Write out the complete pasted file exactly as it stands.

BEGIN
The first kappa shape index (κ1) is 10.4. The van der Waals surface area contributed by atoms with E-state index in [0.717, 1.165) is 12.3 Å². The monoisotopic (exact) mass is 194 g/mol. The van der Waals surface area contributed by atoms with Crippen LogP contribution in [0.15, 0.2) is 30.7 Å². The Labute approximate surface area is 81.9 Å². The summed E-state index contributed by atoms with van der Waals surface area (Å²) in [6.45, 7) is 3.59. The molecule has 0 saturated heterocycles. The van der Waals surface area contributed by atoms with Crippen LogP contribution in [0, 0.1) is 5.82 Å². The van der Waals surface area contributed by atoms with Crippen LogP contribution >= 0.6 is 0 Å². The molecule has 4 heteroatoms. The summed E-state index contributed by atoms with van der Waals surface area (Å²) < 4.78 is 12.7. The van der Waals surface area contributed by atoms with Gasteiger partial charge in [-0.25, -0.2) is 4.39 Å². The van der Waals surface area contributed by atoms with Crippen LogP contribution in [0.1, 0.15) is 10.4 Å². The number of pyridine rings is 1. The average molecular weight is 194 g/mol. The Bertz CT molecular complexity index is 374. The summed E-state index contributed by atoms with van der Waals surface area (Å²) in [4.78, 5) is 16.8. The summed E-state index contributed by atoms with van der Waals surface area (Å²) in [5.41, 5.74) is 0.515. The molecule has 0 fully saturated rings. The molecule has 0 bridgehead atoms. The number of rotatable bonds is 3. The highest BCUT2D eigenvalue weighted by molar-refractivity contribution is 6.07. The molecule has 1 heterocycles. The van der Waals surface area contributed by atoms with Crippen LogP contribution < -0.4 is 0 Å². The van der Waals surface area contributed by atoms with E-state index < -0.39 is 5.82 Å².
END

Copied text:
The first kappa shape index (κ1) is 10.4. The van der Waals surface area contributed by atoms with E-state index in [0.717, 1.165) is 12.3 Å². The monoisotopic (exact) mass is 194 g/mol. The van der Waals surface area contributed by atoms with Crippen LogP contribution in [0.15, 0.2) is 30.7 Å². The Labute approximate surface area is 81.9 Å². The summed E-state index contributed by atoms with van der Waals surface area (Å²) in [6.45, 7) is 3.59. The molecule has 0 saturated heterocycles. The van der Waals surface area contributed by atoms with Crippen LogP contribution in [0, 0.1) is 5.82 Å². The van der Waals surface area contributed by atoms with Crippen LogP contribution >= 0.6 is 0 Å². The molecule has 4 heteroatoms. The summed E-state index contributed by atoms with van der Waals surface area (Å²) < 4.78 is 12.7. The van der Waals surface area contributed by atoms with Gasteiger partial charge in [-0.25, -0.2) is 4.39 Å². The van der Waals surface area contributed by atoms with Crippen LogP contribution in [0.1, 0.15) is 10.4 Å². The number of pyridine rings is 1. The average molecular weight is 194 g/mol. The Bertz CT molecular complexity index is 374. The summed E-state index contributed by atoms with van der Waals surface area (Å²) in [4.78, 5) is 16.8. The summed E-state index contributed by atoms with van der Waals surface area (Å²) in [5.41, 5.74) is 0.515. The molecule has 0 fully saturated rings. The molecule has 0 bridgehead atoms. The number of rotatable bonds is 3. The highest BCUT2D eigenvalue weighted by molar-refractivity contribution is 6.07. The molecule has 1 heterocycles. The van der Waals surface area contributed by atoms with Crippen LogP contribution < -0.4 is 0 Å². The van der Waals surface area contributed by atoms with E-state index < -0.39 is 5.82 Å².